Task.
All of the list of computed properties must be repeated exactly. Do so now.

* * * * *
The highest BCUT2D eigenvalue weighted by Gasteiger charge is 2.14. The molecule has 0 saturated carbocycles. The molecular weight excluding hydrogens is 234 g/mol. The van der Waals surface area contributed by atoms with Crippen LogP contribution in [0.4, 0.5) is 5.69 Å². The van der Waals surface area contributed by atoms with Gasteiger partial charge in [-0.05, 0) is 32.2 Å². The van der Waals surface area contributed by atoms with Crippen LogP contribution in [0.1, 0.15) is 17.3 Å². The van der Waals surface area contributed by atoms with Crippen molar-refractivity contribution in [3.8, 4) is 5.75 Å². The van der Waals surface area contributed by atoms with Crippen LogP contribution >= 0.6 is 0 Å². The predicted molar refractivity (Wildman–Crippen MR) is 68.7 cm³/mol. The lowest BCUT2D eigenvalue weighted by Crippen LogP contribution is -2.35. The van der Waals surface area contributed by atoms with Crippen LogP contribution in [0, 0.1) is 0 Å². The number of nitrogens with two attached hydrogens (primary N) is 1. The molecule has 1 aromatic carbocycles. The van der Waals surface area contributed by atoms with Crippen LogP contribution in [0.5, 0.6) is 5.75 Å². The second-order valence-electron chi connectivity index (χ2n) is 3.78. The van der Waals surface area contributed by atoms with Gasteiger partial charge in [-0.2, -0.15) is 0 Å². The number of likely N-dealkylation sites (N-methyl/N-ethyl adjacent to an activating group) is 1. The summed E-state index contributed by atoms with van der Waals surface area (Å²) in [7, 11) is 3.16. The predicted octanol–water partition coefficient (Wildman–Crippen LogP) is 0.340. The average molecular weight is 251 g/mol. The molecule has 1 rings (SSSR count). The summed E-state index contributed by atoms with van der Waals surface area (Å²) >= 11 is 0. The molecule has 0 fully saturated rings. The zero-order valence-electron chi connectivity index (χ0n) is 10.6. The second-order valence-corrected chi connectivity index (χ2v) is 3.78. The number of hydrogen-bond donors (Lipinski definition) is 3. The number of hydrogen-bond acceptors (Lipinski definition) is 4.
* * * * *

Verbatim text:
The highest BCUT2D eigenvalue weighted by Gasteiger charge is 2.14. The molecule has 0 saturated carbocycles. The molecular weight excluding hydrogens is 234 g/mol. The van der Waals surface area contributed by atoms with Crippen LogP contribution in [0.4, 0.5) is 5.69 Å². The van der Waals surface area contributed by atoms with Gasteiger partial charge in [-0.05, 0) is 32.2 Å². The van der Waals surface area contributed by atoms with Crippen LogP contribution in [0.1, 0.15) is 17.3 Å². The van der Waals surface area contributed by atoms with Crippen molar-refractivity contribution in [3.8, 4) is 5.75 Å². The van der Waals surface area contributed by atoms with Crippen LogP contribution >= 0.6 is 0 Å². The predicted molar refractivity (Wildman–Crippen MR) is 68.7 cm³/mol. The lowest BCUT2D eigenvalue weighted by Crippen LogP contribution is -2.35. The van der Waals surface area contributed by atoms with Crippen LogP contribution in [0, 0.1) is 0 Å². The number of nitrogens with two attached hydrogens (primary N) is 1. The molecule has 1 aromatic carbocycles. The van der Waals surface area contributed by atoms with Crippen LogP contribution in [0.5, 0.6) is 5.75 Å². The second-order valence-electron chi connectivity index (χ2n) is 3.78. The van der Waals surface area contributed by atoms with Gasteiger partial charge in [-0.2, -0.15) is 0 Å². The number of likely N-dealkylation sites (N-methyl/N-ethyl adjacent to an activating group) is 1. The summed E-state index contributed by atoms with van der Waals surface area (Å²) in [7, 11) is 3.16. The predicted octanol–water partition coefficient (Wildman–Crippen LogP) is 0.340. The average molecular weight is 251 g/mol. The molecule has 1 rings (SSSR count). The summed E-state index contributed by atoms with van der Waals surface area (Å²) >= 11 is 0. The molecule has 0 fully saturated rings. The zero-order valence-electron chi connectivity index (χ0n) is 10.6. The second-order valence-corrected chi connectivity index (χ2v) is 3.78. The number of hydrogen-bond donors (Lipinski definition) is 3. The number of hydrogen-bond acceptors (Lipinski definition) is 4.